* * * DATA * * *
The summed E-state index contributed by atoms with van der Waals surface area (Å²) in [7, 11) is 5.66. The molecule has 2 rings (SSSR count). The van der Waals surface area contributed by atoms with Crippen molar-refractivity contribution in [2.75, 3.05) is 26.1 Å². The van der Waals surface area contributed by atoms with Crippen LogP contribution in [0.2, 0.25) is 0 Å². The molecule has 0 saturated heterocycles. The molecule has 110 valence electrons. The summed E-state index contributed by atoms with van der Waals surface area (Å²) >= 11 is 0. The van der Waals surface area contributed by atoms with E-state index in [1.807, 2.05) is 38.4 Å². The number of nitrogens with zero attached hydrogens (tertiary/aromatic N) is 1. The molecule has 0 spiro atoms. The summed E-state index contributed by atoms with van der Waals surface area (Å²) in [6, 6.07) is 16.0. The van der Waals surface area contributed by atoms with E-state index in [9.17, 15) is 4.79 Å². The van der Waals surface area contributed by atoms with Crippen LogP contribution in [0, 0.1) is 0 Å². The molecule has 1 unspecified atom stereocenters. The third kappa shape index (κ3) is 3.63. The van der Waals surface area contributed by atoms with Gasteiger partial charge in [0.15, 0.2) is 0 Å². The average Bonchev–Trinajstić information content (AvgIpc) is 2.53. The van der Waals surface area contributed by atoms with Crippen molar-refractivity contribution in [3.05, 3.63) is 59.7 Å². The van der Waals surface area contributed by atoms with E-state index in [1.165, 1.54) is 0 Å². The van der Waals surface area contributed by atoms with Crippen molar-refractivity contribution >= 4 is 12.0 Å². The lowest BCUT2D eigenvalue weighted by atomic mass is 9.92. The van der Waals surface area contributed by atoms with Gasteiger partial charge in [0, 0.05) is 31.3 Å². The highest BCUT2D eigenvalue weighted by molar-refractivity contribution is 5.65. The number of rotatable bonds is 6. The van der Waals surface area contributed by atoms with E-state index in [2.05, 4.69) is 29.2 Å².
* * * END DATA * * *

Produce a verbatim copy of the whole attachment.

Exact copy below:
The summed E-state index contributed by atoms with van der Waals surface area (Å²) in [7, 11) is 5.66. The molecule has 2 rings (SSSR count). The van der Waals surface area contributed by atoms with Crippen molar-refractivity contribution in [2.75, 3.05) is 26.1 Å². The van der Waals surface area contributed by atoms with Crippen LogP contribution in [0.2, 0.25) is 0 Å². The molecule has 0 saturated heterocycles. The molecule has 110 valence electrons. The summed E-state index contributed by atoms with van der Waals surface area (Å²) >= 11 is 0. The van der Waals surface area contributed by atoms with E-state index in [1.807, 2.05) is 38.4 Å². The number of nitrogens with zero attached hydrogens (tertiary/aromatic N) is 1. The molecule has 0 spiro atoms. The summed E-state index contributed by atoms with van der Waals surface area (Å²) in [6, 6.07) is 16.0. The van der Waals surface area contributed by atoms with E-state index in [9.17, 15) is 4.79 Å². The van der Waals surface area contributed by atoms with Crippen LogP contribution in [0, 0.1) is 0 Å². The molecule has 1 unspecified atom stereocenters. The third kappa shape index (κ3) is 3.63. The van der Waals surface area contributed by atoms with Gasteiger partial charge in [0.15, 0.2) is 0 Å². The average Bonchev–Trinajstić information content (AvgIpc) is 2.53. The van der Waals surface area contributed by atoms with Crippen molar-refractivity contribution in [3.05, 3.63) is 59.7 Å². The van der Waals surface area contributed by atoms with E-state index in [1.165, 1.54) is 0 Å². The van der Waals surface area contributed by atoms with Crippen molar-refractivity contribution >= 4 is 12.0 Å². The lowest BCUT2D eigenvalue weighted by atomic mass is 9.92. The van der Waals surface area contributed by atoms with Gasteiger partial charge in [0, 0.05) is 31.3 Å². The highest BCUT2D eigenvalue weighted by molar-refractivity contribution is 5.65. The number of rotatable bonds is 6. The van der Waals surface area contributed by atoms with E-state index in [2.05, 4.69) is 29.2 Å².